This weekend was the 41st Annual Fungus Fair at Lawrence Hall of Science, UC Berkeley. This is the largest annual public event of Mycological Society of San Francisco. Initially I signed up to do set up on Friday evening; unfortunately, my bronchitis had worsened after the Hearst Castle Road trip. I ended up arriving the fair at 3 PM today. Although it was 2 hours away from closing, people were still coming in. It's becoming more and more exciting each year at the fair as I got to know more people from the society and urban farming community.
Lisa has spent the entire weekend at her kombucha table in the cultivation area of the fair. People of all ages were fascinated by kombucha and her drinks. She has sold out all of her bottled kombucha at the fair! The younger girl in the photo above was so excited about the Mother in jar. She called out her sister to check it out with her. They were so adorable as Lisa explained to them what kombucha mother is.
|David (left) chats with Master Ken|
David, the lab instructor for Master Ken's classes, is an artist of painting and felting. I watched him working with his felting needles for the first time. He makes some adorable fuzzy woolly figurines including, of course, little mushrooms. I asked whether I would be able to use Dusty's hair for felting. He thought that was a good idea, and I should collect some Dusty's "wool". Dusty sheds every year, and his fuzzy super soft hair balls roll all over the sun room. I always feel bad that I couldn't put it into some kind of use.
Far West Fungi was at the fair as always, and Kyle Garrone was in charge of the their table this year explaining to people about different mushrooms and their mushroom kits available for sale. There is an excellent article in this month's issue of California Country magazine about Far West Fungi, including a video showing how their mushrooms are cultivated indoors.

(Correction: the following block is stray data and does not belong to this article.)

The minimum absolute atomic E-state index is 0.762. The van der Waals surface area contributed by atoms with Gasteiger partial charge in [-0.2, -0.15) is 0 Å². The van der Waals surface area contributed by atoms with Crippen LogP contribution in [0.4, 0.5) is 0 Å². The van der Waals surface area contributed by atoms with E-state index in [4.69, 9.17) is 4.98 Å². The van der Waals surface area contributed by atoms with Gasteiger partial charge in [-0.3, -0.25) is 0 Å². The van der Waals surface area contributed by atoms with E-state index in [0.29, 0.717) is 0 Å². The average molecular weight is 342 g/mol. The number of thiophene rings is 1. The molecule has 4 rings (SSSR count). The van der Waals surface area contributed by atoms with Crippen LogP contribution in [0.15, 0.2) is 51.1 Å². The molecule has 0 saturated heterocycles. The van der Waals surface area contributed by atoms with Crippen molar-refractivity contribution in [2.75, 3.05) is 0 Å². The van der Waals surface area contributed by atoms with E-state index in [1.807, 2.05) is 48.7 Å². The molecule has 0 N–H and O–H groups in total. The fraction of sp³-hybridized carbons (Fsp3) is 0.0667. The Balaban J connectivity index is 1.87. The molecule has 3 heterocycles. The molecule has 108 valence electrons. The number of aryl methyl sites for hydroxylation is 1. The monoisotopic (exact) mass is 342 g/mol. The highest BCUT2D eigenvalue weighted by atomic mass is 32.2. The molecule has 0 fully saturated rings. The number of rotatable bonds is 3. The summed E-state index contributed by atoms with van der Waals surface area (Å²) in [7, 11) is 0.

There are different types of mushroom growing kits for different types of mushrooms. West fungi sells kits of mushrooms that grow on trees such as oyster and shiitake. Another vendor was selling mushrooms that grow in compost/dirt, such as button mushrooms and portobello. I have purchased both types many years ago when I first visited fungus fair which initiated my interest in learning more about mushroom cultivation.
|Master Ken answering mushroom questions at the display table|
Every year on the Friday before the fungus fair, many MSSF members go out to collect wild mushrooms in various locations for Fungus Fair display. All the collected mushrooms are labeled and put to display on tables with mushroom experts standing by to answer questions. Fair goers can also bring in their own wild mushrooms to have them identified. In a separate display, the wild mushrooms are arranged to mimic what they would looks like in their natural setting with pine tree or oak logs.
Around 4 P.M., the rain started to pour down. It looked like a heavy rain storm, and that's great for my mushroom blocks on Sand Village Farm. All the volunteers and vendors started to pack up lecture materials, displays, and merchandise. The Fair received some media coverage and raised some money for the Society to have more future events. If you didn't make it to the Fair this year, hopefully we will see you there next year.